Brilliant film noir from The Working Class director goes to heaven
Alfredo Martelli, a Roman antique dealer, is arrested at his home and taken to the police station. While waiting to be questioned, he wonders what the police want from him and remembers, in episodes, his unscrupulous attitude at various times in his life. Finally received by the commissioner, Martelli learns that his former mistress has been found dead. The authorities are convinced that he is the assassin. Overwhelmed by the evidence, the antique dealer feels the weight of guilt weigh on him...
Worn in a disturbing way by Marcello Mastroianni, The Assassin recounts the psychological torments of an individual cornered by a “presumption of guilt”. Through a conventional police plot, Elio Petri depicts an Italy suffocated by the cogs of bureaucracy and police power, caught in a climate of latent paranoia. The filmmaker himself had to face the censors, embarrassed that the authorities were presented in this way and who asked him to make nearly 90 changes to the film! But beyond the theme, this protest work makes a striking and resolutely modern cinematographic proposal. The atmosphere impregnated with soft surrealism, the dazzling plastic composition of the shots and the complex construction of the narrative in flashbacks evoke two great films shot the same year: La Notte by Michelangelo Antonioni and Breathless by Jean-Luc Godard. First feature film by Elio Petri, The Assassin already has the panache of the most famous masterpieces of the visionary director of Investigation of a citizen above all suspicion.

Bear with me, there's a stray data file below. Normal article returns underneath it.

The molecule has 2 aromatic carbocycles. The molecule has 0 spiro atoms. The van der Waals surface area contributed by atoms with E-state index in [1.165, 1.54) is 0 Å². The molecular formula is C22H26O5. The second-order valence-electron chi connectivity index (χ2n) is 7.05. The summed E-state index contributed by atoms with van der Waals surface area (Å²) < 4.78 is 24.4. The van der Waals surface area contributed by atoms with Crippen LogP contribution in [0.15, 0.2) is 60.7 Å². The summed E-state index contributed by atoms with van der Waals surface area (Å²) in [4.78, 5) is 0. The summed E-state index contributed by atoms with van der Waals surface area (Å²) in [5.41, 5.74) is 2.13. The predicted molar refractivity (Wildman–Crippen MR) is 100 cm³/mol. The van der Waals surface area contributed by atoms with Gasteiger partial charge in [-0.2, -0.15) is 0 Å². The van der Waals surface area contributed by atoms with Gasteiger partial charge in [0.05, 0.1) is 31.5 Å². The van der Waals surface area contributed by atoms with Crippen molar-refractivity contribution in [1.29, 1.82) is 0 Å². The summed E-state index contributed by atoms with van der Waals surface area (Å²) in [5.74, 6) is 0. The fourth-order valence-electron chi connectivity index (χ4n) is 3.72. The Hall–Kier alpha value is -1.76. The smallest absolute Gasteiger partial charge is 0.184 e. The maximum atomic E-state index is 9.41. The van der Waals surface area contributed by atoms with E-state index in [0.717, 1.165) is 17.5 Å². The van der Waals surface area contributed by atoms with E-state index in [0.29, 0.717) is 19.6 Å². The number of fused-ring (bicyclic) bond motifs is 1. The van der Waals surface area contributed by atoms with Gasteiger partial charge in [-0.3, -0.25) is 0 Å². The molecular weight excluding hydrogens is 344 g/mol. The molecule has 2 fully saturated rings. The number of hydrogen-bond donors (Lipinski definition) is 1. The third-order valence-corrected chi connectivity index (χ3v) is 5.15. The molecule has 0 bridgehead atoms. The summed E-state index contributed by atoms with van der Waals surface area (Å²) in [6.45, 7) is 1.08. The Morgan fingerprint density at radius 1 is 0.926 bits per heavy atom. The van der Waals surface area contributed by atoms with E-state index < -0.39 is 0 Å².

THE MURDERER (1961 – B&W – 100 mins) SUPPLEMENTS * . PETRI BY PAOLA (16mn) Paola Pegoraro Petri, wife of Elio Petri, and Jean A. Gili, Italian cinema historian, tell the story of the production of L'Assassin , from the genesis to the confrontation with censorship.
. GUILTY INNOCENCE (16mn) Jean A. Gili explains why Elio Petri's first film embodies post-war Italian society and already contains the essence of his cinema.